God, Baseball, Freckles and Possibilities

Published: Thursday, April 4, 2013 at 09:45 AM.

The day took care of itself.

I remember a fight breaking out between second and third base over something Yogi had said at school two days earlier. We let is go on until it was holding up the game and then some of the older guys stepped in. We sometimes had grudges that would be held over from season to season. That’s when you knew you were probably taking it serious enough. Roger Williams hit a baseball off of me one day in 1964 that is still going up as I write this.

We had a neat field behind the house for a while. Dad put us in a backstop and everything. Aunt Jessie would come out of her house and help us look for foul balls. Ricky Hale pulled a deep fly that bounced off the wooden insert between the glass panes on our kitchen window. I kid you not! He hit that ball three hundred feet and placed it perfectly between 9 panes of glass! A little bit later that day he lined one into right center that hit between a dozen panes in Mrs. Boaz’s bedroom window. Somehow he managed again to break no glass! To this day it was the single best piece of one day hitting I have ever seen!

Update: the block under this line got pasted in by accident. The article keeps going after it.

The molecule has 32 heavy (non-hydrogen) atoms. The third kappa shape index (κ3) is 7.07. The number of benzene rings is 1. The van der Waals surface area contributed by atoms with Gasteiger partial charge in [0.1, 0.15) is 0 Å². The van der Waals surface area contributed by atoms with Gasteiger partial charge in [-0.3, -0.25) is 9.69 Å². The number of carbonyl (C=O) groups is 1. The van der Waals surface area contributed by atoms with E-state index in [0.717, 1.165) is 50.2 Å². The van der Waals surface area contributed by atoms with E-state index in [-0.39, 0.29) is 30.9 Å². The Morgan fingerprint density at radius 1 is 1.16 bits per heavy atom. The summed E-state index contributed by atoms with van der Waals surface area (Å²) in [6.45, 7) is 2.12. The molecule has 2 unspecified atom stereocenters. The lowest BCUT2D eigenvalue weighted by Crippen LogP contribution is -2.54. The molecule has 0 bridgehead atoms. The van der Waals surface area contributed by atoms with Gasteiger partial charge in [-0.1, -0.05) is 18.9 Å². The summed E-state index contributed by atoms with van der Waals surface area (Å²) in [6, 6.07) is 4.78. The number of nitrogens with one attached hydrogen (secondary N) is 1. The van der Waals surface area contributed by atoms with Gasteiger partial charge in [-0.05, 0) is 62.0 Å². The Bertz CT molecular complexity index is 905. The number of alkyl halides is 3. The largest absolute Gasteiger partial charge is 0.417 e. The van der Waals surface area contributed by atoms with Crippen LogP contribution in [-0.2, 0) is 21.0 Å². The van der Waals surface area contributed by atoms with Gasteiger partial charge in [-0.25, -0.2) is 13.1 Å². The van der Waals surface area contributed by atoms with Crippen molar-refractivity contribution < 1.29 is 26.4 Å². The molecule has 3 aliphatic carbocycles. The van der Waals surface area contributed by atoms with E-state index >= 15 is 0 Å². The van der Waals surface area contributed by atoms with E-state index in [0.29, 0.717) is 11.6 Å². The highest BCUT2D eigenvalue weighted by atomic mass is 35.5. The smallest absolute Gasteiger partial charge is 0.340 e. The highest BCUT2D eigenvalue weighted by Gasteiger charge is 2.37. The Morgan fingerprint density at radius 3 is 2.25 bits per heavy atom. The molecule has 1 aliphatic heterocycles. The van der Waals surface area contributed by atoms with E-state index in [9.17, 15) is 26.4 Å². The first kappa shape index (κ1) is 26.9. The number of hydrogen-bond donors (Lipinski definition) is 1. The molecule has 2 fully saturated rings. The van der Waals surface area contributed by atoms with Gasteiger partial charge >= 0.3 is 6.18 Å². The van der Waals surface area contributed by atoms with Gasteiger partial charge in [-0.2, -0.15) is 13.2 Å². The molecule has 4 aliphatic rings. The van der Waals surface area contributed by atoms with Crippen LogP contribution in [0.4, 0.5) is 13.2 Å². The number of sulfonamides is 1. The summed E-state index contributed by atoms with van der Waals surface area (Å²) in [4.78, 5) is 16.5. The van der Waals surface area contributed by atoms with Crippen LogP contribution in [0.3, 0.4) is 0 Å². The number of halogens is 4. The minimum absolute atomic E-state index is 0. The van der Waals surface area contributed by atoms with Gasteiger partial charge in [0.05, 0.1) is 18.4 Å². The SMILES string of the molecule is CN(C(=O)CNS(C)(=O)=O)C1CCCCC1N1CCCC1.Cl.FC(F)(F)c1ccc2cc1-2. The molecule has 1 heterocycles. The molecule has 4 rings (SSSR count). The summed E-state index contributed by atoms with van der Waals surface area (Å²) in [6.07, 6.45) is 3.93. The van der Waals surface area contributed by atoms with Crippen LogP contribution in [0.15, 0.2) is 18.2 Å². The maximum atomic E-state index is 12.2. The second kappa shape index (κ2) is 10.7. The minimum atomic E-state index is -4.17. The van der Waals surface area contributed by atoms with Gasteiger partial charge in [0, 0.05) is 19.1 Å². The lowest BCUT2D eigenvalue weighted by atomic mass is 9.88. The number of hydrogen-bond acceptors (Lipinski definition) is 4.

Little League gave us coaches, uniforms, organized teams and city championships. We still had to catch and throw it. The game sped up. And not as many fights broke out. I spread my wings to American Legion baseball in Paris, Tennessee. The town was new, the players were named Winchester, Davis, Garnett and Farmer. But the game was astonishingly the same. They put me behind the plate and left me alone. The stories and memories grew.

I showed up in college and found myself beset with the same old fears. I can’t play with these guys! But the game rolled on. A high hard one off the left center field wall is after all, a high hard one off the left center field wall. “Take two and hit to right” is still sound advice in most quarters. We worked some Shakespeare and John Milton in and around road trips to Washington and Lee and Centre College.

I grew up and built baseball lockers in my house. I rolled a ball toward my young sons. They rolled it back and a whole new set of stories evolved.

I was paid at one point to be involved with baseball. I don’t think that added to, or took away, from one thing I understood about the game. I have talked “rolling the top hand” in a baseball swing with the greats and not so greats. I enjoy seeing how a good hitter handles the 3-1 pitch today as much as ever. 



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